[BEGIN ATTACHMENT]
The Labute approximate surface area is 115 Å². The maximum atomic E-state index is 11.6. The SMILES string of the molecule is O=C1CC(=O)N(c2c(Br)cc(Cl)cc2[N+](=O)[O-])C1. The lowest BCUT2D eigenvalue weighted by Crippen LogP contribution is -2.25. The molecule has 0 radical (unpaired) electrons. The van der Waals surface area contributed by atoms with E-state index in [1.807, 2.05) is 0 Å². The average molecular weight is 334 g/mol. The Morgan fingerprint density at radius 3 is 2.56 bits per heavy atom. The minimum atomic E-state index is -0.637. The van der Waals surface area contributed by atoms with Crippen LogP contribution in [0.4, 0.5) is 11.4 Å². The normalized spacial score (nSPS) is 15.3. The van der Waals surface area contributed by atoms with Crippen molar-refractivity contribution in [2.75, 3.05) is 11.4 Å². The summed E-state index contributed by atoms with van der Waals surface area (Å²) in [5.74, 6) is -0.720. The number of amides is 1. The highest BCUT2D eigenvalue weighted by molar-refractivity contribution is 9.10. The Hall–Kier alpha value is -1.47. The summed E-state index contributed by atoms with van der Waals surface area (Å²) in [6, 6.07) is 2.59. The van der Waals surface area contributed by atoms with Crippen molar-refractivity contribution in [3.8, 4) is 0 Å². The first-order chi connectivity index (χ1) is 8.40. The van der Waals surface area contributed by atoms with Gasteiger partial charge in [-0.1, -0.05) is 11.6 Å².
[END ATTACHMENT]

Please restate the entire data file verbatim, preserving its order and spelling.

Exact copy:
The Labute approximate surface area is 115 Å². The maximum atomic E-state index is 11.6. The SMILES string of the molecule is O=C1CC(=O)N(c2c(Br)cc(Cl)cc2[N+](=O)[O-])C1. The lowest BCUT2D eigenvalue weighted by Crippen LogP contribution is -2.25. The molecule has 0 radical (unpaired) electrons. The van der Waals surface area contributed by atoms with E-state index in [1.807, 2.05) is 0 Å². The average molecular weight is 334 g/mol. The Morgan fingerprint density at radius 3 is 2.56 bits per heavy atom. The minimum atomic E-state index is -0.637. The van der Waals surface area contributed by atoms with Crippen LogP contribution in [0.4, 0.5) is 11.4 Å². The normalized spacial score (nSPS) is 15.3. The van der Waals surface area contributed by atoms with Crippen molar-refractivity contribution in [2.75, 3.05) is 11.4 Å². The summed E-state index contributed by atoms with van der Waals surface area (Å²) in [5.74, 6) is -0.720. The number of amides is 1. The highest BCUT2D eigenvalue weighted by molar-refractivity contribution is 9.10. The Hall–Kier alpha value is -1.47. The summed E-state index contributed by atoms with van der Waals surface area (Å²) in [6, 6.07) is 2.59. The van der Waals surface area contributed by atoms with Crippen molar-refractivity contribution in [3.8, 4) is 0 Å². The first-order chi connectivity index (χ1) is 8.40. The van der Waals surface area contributed by atoms with Gasteiger partial charge in [-0.1, -0.05) is 11.6 Å².